RDP 8903: The Relationship Between Financial Indicators and Economic Activity: Some Further Evidence 6. Conclusions

On the basis of the results, there is further support for the notion that measures of economic activity lead the broader lending/credit aggregates, which was an important conclusion of BMS. No consistent leading or lagging relationship for the narrower aggregates could be found using this methodology.

The other important conclusion drawn tentatively in BMS, was that the level of short-term interest rates was consistently related to movements in economic activity, with a lag, in episodes of changing interest rates.

There is no strong statistical support for this proposition on the basis of the techniques used here. BMS found a strong negative correlation between the level of the bill rate and subsequent growth in PFD. Equally, a simple linear regression of PFD on lags of the bill rate would reveal significant negative coefficients. But the tests in the present paper look for that information to be found after past values of PFD itself are included; this is a more difficult test to pass.

It is noteworthy that while BMS observed that each major period of weakness in PFD was preceded by a big rise in the bill rate, that rise in turn came during a period of very strong growth in PFD: “boom” conditions provoked rising interest rates. In addition, the bill rate kept rising for a quarter or two after the growth of PFD initially slowed. A possible reconciliation of the observations of BMS with the results in the present paper is that interest rates responded, partly through market forces, but at least partly because of a monetary policy reaction as well, to the growth of domestic demand, and in so doing affected the subsequent growth of the economy. Part of that reconciliation would also have to be that monetary policy changed course only when it was clear that the economy had already done so. In that case, tests such as those employed in this paper would be unlikely to support a view that interest rates are “exogenous” in a statistical sense. Nor would there be much hope for finding precise estimates of the response of the economy to monetary policy changes, at least using these techniques, since policy changes themselves are related to earlier developments in the economy, and effects may be limited only to changes greater than some (unknown) threshold.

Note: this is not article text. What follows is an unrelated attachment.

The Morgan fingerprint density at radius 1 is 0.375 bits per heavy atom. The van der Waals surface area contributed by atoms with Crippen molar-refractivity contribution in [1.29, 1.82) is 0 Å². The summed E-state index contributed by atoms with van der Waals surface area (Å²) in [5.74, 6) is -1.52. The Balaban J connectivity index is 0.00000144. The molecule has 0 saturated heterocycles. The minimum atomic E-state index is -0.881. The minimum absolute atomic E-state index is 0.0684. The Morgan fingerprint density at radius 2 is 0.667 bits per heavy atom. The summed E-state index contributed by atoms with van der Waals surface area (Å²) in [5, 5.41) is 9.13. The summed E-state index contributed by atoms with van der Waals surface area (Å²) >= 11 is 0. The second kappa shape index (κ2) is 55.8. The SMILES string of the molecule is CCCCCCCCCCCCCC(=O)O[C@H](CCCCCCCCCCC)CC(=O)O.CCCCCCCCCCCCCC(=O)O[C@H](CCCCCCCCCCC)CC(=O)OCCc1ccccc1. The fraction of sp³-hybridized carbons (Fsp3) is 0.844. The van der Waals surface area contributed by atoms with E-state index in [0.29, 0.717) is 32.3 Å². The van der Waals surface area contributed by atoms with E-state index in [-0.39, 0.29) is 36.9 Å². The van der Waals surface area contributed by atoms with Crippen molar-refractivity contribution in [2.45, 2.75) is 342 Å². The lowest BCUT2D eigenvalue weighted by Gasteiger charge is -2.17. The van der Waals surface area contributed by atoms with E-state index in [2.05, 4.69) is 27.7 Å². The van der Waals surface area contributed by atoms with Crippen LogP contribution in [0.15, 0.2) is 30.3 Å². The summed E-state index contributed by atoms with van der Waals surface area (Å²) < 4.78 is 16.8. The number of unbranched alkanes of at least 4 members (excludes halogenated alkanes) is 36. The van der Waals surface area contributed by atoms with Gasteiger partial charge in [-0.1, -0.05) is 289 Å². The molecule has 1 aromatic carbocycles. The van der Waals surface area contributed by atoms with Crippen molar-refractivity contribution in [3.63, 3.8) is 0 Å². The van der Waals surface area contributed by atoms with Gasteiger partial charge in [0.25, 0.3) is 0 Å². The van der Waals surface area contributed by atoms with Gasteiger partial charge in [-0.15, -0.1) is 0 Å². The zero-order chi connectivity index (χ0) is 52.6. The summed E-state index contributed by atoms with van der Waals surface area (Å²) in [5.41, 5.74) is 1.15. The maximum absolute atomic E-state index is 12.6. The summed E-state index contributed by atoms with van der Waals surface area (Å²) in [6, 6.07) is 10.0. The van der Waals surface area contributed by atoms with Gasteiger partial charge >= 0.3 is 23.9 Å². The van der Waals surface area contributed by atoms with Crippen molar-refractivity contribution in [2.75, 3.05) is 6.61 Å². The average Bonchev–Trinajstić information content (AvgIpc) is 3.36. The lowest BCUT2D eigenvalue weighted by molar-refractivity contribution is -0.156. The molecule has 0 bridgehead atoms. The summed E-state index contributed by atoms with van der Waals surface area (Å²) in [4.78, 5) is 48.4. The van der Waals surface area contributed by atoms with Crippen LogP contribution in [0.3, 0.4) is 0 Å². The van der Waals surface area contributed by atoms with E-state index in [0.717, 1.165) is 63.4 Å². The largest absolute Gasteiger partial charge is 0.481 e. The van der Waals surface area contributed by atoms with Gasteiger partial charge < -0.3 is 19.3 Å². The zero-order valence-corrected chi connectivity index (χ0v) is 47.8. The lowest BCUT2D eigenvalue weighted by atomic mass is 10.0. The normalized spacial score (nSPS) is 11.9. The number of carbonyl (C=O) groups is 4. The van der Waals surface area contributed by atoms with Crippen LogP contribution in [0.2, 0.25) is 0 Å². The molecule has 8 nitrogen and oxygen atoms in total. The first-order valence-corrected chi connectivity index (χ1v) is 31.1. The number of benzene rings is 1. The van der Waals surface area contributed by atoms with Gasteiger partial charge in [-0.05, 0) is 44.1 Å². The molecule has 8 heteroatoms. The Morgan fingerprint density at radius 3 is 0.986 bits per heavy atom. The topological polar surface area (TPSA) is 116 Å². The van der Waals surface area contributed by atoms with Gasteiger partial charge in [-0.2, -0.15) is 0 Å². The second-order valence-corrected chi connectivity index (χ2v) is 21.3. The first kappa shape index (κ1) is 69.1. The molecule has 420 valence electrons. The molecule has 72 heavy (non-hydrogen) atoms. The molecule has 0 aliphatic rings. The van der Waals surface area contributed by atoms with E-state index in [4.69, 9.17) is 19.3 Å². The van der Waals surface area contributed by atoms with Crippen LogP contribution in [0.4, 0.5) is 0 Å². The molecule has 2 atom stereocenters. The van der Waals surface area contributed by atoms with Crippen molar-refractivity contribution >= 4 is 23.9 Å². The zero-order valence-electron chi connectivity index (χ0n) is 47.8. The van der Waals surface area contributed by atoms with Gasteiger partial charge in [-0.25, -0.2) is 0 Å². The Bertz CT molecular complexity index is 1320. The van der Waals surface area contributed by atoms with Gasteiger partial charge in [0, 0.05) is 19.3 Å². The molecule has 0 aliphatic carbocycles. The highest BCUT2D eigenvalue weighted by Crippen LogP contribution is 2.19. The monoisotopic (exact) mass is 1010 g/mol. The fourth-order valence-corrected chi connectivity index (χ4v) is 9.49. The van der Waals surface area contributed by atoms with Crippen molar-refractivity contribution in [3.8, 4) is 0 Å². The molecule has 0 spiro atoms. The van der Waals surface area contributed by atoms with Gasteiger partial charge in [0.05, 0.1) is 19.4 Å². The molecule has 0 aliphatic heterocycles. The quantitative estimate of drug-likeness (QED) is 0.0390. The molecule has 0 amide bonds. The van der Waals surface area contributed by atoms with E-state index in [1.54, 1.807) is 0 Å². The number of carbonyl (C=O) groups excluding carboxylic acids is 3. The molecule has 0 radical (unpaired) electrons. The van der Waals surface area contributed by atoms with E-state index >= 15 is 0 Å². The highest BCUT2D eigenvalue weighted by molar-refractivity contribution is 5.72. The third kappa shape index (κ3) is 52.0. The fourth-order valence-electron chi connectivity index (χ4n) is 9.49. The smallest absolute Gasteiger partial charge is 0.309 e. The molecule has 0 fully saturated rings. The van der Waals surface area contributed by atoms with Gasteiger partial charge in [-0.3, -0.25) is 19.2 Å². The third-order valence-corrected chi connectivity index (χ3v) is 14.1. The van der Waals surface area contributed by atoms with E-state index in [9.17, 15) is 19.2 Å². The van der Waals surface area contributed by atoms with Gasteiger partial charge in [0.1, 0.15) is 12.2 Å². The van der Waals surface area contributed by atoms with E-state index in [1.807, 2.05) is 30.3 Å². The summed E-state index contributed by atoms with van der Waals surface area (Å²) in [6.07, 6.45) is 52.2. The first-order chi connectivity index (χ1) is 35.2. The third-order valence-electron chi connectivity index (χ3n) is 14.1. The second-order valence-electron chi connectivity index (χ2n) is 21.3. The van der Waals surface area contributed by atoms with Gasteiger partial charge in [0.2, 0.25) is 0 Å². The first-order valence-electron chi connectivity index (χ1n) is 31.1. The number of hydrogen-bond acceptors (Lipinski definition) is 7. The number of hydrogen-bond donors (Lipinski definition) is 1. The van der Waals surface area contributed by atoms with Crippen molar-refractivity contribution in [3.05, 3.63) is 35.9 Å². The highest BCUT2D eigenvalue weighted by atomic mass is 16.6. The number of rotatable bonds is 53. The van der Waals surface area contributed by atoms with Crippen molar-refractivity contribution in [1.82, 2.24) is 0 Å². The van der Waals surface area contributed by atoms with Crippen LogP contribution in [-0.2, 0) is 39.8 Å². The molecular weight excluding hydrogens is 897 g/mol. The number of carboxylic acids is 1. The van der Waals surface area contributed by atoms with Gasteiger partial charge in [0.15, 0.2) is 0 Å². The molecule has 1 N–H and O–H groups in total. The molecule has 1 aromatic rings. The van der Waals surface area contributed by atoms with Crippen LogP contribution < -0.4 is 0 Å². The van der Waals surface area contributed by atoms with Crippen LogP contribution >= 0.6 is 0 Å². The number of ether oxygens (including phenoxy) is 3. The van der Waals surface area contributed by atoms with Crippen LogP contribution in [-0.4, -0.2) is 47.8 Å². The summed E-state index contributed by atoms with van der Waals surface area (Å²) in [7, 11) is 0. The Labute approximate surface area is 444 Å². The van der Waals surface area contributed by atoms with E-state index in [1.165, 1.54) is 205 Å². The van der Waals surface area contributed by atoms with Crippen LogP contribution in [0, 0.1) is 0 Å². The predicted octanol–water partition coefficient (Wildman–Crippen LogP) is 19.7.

A disentanglement of these processes is probably required for a full understanding of the effect of monetary policy on the economy. In principle, techniques with very general lag structures, such as those in this paper, should allow something to be said about two way “causation”. The fact that the results here do not allow much to be said may indicate that the responses are not systematic – the lags both in changing monetary policy and in its taking effect may be variable – or that the world does not work in linear fashion. At the very least, it suggests that the structure underlying the reduced forms that make up the VARs is not well understood.

Under the maintained hypothesis that the exchange rate and short-term domestic interest rates are linked through an interest-parity condition, the results of Section 5 are consistent with a monetary policy effect on the trade sector through the exchange rate, though again it should be emphasised that these results are only preliminary in nature. Little can be said about the size and speed of this effect compared with that operating on the trade balance (in the opposite direction) through domestic expenditure. This is an important question, however, and should be the subject of continued research.